Critical Insights: Richard Wright

"With the publication of his best-selling novel Native Son, Richard Wright (1908–60), who had until then worked for the Chicago post office after he’d moved north and then for the Federal Writers’ Project, made his name as one of the most influential African American writers of the 20th century. In 1945, the first half of his autobiography, Black Boy, was published. Essays, short stories, plays, a radio play, and a film completed his oeuvre before his untimely death at 53. In this volume, edited by Drake (writing, Scripps Coll., CA), nine literary scholars present 12 perceptive essays that take a close look at the biographical, sociopolitical, and historical contexts informing Wright’s work, offering a keen, critical examination of some of his key works. Drake explores “The Meaning of Rape” in Native Son, while Beth Bennett analyzes the film adaptation. Other contributors explore Wright’s book Uncle Tom’s Children, his short story “Man of All Work,” and his novel A Father’s Law. VERDICT High school and college students will get a strong sense of Wright’s life, motivations, and creative output. Readers new to the author, as well as devotees, will take away valuable insights." – Library Journal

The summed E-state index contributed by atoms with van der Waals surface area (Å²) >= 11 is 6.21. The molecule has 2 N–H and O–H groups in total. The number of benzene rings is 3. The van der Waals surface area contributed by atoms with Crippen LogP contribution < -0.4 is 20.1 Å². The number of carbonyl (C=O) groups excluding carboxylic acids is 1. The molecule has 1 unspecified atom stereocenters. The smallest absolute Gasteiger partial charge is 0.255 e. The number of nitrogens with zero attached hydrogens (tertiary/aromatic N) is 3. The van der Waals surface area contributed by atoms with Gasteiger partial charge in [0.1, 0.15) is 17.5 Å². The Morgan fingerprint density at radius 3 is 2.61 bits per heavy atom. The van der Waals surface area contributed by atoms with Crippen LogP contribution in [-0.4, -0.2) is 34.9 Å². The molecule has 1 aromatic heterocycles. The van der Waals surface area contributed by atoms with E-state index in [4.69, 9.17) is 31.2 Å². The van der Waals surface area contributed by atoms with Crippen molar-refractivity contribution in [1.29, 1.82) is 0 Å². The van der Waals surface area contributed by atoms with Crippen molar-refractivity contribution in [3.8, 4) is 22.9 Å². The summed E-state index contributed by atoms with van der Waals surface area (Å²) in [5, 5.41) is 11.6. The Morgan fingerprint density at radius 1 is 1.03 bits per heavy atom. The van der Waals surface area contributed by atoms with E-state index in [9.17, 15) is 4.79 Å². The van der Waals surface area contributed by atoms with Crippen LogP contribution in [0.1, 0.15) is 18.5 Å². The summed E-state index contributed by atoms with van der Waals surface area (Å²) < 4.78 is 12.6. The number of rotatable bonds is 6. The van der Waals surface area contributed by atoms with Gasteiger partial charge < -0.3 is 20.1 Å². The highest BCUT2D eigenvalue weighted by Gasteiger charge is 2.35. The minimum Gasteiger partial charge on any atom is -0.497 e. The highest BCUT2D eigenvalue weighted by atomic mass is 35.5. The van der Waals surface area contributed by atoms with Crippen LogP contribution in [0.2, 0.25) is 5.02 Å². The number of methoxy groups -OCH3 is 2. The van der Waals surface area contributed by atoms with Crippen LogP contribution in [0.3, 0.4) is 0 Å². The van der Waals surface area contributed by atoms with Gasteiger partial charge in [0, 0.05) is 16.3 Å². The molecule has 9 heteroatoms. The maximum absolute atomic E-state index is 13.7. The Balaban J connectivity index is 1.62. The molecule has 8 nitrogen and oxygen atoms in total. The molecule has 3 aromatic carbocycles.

"Under the editorship of Kimberly Drake, Associate Professor and Chair of the Writing and Rhetoric Major at Scripps College, this volume in the Critical Insights series provides users with an understanding of important American author Richard Wright. The volume starts with two chapters by Drake that discuss critical views of Wright’s work and his early life and work. The next section, Critical Contexts, contains four essays and is arranged chronologically. One essay by Robert C. Evans examines a 1944 piece that explains Wright’s connection with the Communist Party starting in 1933 and how his opinion of the party and communism changed over time. Other chapters in this section are: “The Meaning of Rape in Richard Wright’s Native Son”; “Richard Wright’s Readers”; and “Heidegger and The Outsider, Savage Holiday, and The Long Dream.” This last chapter deals with Wright’s efforts to translate Sartre’s French existentialism into his understanding of black existentialism. The Critical Readings section, also arranged chronologically, begins with an analysis of Wright’s 1938 Uncle Tom’s Children in light of literary naturalism, followed by chapters that examine Native Son as a protest novel and Black Boy in terms of black consciousness, artistic expression, and social justice. The last three chapters in this section examine Wright’s career after his move to Paris, a point at which many critics consider his career to have been in decline. All chapters include a works cited section. The remainder of the book is divided into a Resources section that includes a chronology of Wright’s life, a list of his works, a bibliography, further reading suggestions, information about the editor and contributors, and an index. Recommended for academic libraries." – ARBA